Of course, 2021 also marks the start of our new relationship with the European Union. The UK-EU Trade & Cooperation Agreement is better than many thought possible. Indeed, it goes further than any other EU trade deal with a so-called third country, and this achievement should not be understated.
There is still work to do, for example on financial services, data adequacy requirements and mutual recognition of professional qualifications, as well as work to minimise trade ‘friction’. Focusing on these areas in the months ahead will be important. However, having the agreement in place allows us to move forward as a country, and will enable us to take advantage of our newfound freedoms.
Among those freedoms is the ability to develop our own independent trade policy for the first time in decades. Especially as we recover from the pandemic, we need more trade, not less. I support the government’s steadfast commitment to uphold our high standards in future trade agreements, particularly when it comes to agriculture, which of course is very important locally. Having called in Parliament for a Trade and Agriculture Commission, I was pleased when the government established one – and welcome that it recently went further by tabling an amendment to the Trade Bill to put the Commission on a statutory footing and to give it a more active role.
Recently Parliament has passed some other landmark pieces of legislation, including the Fisheries Act and Agriculture Act, both of which I was pleased to support. Coming up we also have the Environment Bill, a key piece of legislation which will help us become the first generation to leave the environment in a better state than we found it.
Climate change remains one of the great challenges of our age, and the COP-26 global summit, with the UK chairing, will be the world’s focal point this year. Exploring the issues specific to rural areas such as ours, for example in the transition to zero emission vehicles, is something I will be focussing on in the months ahead.
The Digital, Culture, Media and Sport (DCMS) Select Committee, of which I am a member, has been busy running multiple inquiries, ranging from the impact of COVID-19 on the tourism and cultural sectors, to issues around broadband connectivity, 5G, the future of public service broadcasting, misinformation, and grassroots sport. Recently we also had the opportunity to question Richard Sharp, who has now been confirmed as the next Chairman of the BBC.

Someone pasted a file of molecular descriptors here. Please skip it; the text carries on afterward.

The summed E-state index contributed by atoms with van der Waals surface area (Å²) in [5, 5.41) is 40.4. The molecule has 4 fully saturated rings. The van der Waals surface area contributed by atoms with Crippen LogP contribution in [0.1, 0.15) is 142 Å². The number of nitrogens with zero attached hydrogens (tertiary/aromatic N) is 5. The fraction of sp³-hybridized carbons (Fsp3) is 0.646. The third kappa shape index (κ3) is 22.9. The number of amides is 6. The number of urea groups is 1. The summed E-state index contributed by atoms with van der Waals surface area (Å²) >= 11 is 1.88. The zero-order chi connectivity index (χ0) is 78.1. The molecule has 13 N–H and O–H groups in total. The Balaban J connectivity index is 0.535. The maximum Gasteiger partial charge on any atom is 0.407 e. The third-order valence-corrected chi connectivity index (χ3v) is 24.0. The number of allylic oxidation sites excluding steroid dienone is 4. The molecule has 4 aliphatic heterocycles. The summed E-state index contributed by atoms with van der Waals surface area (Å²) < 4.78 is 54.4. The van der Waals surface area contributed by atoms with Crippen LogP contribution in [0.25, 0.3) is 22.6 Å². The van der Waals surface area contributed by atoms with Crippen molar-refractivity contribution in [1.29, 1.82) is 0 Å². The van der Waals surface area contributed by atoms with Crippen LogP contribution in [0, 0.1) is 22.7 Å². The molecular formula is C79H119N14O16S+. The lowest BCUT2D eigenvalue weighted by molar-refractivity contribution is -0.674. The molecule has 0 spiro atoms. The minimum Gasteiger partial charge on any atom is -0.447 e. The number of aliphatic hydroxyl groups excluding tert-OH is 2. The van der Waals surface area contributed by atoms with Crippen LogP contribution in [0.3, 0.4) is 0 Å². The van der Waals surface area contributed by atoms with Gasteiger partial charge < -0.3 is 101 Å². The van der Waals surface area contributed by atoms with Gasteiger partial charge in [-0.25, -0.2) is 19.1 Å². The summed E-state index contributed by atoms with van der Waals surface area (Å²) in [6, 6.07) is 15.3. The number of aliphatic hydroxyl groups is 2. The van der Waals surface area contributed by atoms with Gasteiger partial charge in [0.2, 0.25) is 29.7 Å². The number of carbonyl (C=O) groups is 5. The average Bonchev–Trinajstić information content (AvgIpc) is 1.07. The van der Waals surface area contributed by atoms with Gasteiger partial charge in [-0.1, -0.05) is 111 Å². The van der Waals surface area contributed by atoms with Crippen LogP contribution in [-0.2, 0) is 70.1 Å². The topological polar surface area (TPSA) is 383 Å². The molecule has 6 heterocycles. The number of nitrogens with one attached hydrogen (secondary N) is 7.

Last month a range of local sports groups including from Alton, Grayshott and Petersfield joined a DCMS Committee roundtable to help inform the ‘Sport in our Communities’ inquiry. Clearly these are very difficult times, but it really was encouraging to hear the positivity and determination of these groups.
In addition, the Committee has been looking at how to address the issue of what we call ‘online harms’. One of the big policy challenges we need to overcome is how to make our country the safest place in the world to use the internet, while at the same time protecting users’ freedoms. The government will shortly be bringing forward legislation, and I will be taking a keen interest in it during its passage through Parliament.
In September last year I also became chair of the new the all-party parliamentary group (APPG) on Education Technology. The APPG is currently working on a detailed report, Lessons from Lockdown: What we learned about Education Technology in 2020. The report will look at what has worked well in deploying tech to support remote learning and consider how positive innovations can be harnessed in future.
In the immediate future, Parliament’s focus will continue to be on bearing down on this terrible virus. Increasingly it will also be on building the economic recovery and getting children’s education back on track. We must also deal with other issues left in the wake of Covid, for example the effects of inactivity and increases in domestic abuse. I am afraid the effects of the pandemic will be with us for a long time.
You can see regular updates from me on my website and on my Facebook page (facebook.com/damian.hinds). Please do get in touch at email@example.com if there is something I can assist with."